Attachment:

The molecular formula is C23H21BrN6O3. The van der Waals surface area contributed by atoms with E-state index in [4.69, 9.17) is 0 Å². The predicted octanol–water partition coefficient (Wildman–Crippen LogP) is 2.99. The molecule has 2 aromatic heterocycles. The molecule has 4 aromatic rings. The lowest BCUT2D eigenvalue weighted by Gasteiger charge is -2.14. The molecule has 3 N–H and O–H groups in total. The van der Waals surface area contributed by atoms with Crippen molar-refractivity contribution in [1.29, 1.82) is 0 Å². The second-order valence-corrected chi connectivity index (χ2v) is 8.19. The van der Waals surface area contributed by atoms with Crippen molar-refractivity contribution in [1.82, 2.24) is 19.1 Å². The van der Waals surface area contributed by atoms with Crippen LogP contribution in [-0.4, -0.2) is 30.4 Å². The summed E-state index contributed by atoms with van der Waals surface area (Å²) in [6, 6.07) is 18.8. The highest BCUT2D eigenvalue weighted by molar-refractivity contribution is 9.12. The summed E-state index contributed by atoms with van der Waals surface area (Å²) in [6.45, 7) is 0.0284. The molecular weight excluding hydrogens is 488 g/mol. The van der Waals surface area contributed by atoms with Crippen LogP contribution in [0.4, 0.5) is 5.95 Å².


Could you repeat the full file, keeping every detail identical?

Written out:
The molecular formula is C23H21BrN6O3. The van der Waals surface area contributed by atoms with E-state index in [4.69, 9.17) is 0 Å². The predicted octanol–water partition coefficient (Wildman–Crippen LogP) is 2.99. The molecule has 2 aromatic heterocycles. The molecule has 4 aromatic rings. The lowest BCUT2D eigenvalue weighted by Gasteiger charge is -2.14. The molecule has 3 N–H and O–H groups in total. The van der Waals surface area contributed by atoms with Crippen molar-refractivity contribution in [1.29, 1.82) is 0 Å². The second-order valence-corrected chi connectivity index (χ2v) is 8.19. The van der Waals surface area contributed by atoms with Crippen molar-refractivity contribution in [1.82, 2.24) is 19.1 Å². The van der Waals surface area contributed by atoms with Crippen LogP contribution in [-0.4, -0.2) is 30.4 Å². The summed E-state index contributed by atoms with van der Waals surface area (Å²) in [6, 6.07) is 18.8. The highest BCUT2D eigenvalue weighted by molar-refractivity contribution is 9.12. The summed E-state index contributed by atoms with van der Waals surface area (Å²) in [6.45, 7) is 0.0284. The molecular weight excluding hydrogens is 488 g/mol. The van der Waals surface area contributed by atoms with Crippen LogP contribution in [0.4, 0.5) is 5.95 Å².